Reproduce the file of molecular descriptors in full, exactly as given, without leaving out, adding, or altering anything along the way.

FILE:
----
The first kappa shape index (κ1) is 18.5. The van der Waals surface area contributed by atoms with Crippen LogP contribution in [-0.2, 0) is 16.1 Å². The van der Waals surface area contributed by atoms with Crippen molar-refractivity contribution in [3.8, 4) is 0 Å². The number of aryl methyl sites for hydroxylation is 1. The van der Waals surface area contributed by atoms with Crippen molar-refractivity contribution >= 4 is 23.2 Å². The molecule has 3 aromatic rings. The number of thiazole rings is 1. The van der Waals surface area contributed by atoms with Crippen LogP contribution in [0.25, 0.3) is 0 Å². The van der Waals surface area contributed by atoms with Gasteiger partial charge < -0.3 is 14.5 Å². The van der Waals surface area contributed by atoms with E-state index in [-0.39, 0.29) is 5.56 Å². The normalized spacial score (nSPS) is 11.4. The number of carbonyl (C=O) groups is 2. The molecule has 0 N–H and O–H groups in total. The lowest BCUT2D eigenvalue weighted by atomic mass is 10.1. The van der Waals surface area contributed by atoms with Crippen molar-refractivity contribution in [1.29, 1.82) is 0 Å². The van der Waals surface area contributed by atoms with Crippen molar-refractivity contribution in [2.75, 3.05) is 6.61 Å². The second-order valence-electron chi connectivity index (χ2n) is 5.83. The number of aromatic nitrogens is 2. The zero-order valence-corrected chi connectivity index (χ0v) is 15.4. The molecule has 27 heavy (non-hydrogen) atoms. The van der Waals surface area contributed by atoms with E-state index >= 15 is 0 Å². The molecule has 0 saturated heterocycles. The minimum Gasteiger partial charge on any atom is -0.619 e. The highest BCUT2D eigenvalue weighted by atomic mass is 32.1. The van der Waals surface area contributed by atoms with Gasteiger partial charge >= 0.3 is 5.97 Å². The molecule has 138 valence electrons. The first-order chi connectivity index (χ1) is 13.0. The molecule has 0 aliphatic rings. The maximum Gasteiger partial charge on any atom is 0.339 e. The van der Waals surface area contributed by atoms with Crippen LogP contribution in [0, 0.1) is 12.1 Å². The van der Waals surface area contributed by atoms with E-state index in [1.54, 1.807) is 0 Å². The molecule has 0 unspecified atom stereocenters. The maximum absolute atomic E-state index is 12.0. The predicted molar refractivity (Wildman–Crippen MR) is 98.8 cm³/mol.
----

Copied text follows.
The first kappa shape index (κ1) is 18.5. The van der Waals surface area contributed by atoms with Crippen LogP contribution in [-0.2, 0) is 16.1 Å². The van der Waals surface area contributed by atoms with Crippen molar-refractivity contribution in [3.8, 4) is 0 Å². The number of aryl methyl sites for hydroxylation is 1. The van der Waals surface area contributed by atoms with Crippen molar-refractivity contribution >= 4 is 23.2 Å². The molecule has 3 aromatic rings. The number of thiazole rings is 1. The van der Waals surface area contributed by atoms with Crippen LogP contribution in [0.25, 0.3) is 0 Å². The van der Waals surface area contributed by atoms with Gasteiger partial charge < -0.3 is 14.5 Å². The van der Waals surface area contributed by atoms with E-state index in [-0.39, 0.29) is 5.56 Å². The normalized spacial score (nSPS) is 11.4. The number of carbonyl (C=O) groups is 2. The molecule has 0 N–H and O–H groups in total. The lowest BCUT2D eigenvalue weighted by atomic mass is 10.1. The van der Waals surface area contributed by atoms with Crippen molar-refractivity contribution in [1.29, 1.82) is 0 Å². The van der Waals surface area contributed by atoms with Crippen molar-refractivity contribution in [2.75, 3.05) is 6.61 Å². The second-order valence-electron chi connectivity index (χ2n) is 5.83. The number of aromatic nitrogens is 2. The zero-order valence-corrected chi connectivity index (χ0v) is 15.4. The molecule has 27 heavy (non-hydrogen) atoms. The van der Waals surface area contributed by atoms with E-state index >= 15 is 0 Å². The molecule has 0 saturated heterocycles. The minimum Gasteiger partial charge on any atom is -0.619 e. The highest BCUT2D eigenvalue weighted by atomic mass is 32.1. The van der Waals surface area contributed by atoms with Gasteiger partial charge >= 0.3 is 5.97 Å². The molecule has 138 valence electrons. The first-order chi connectivity index (χ1) is 13.0. The molecule has 0 aliphatic rings. The maximum Gasteiger partial charge on any atom is 0.339 e. The van der Waals surface area contributed by atoms with Crippen LogP contribution in [0, 0.1) is 12.1 Å². The van der Waals surface area contributed by atoms with E-state index in [1.54, 1.807) is 0 Å². The molecule has 0 unspecified atom stereocenters. The maximum absolute atomic E-state index is 12.0. The predicted molar refractivity (Wildman–Crippen MR) is 98.8 cm³/mol.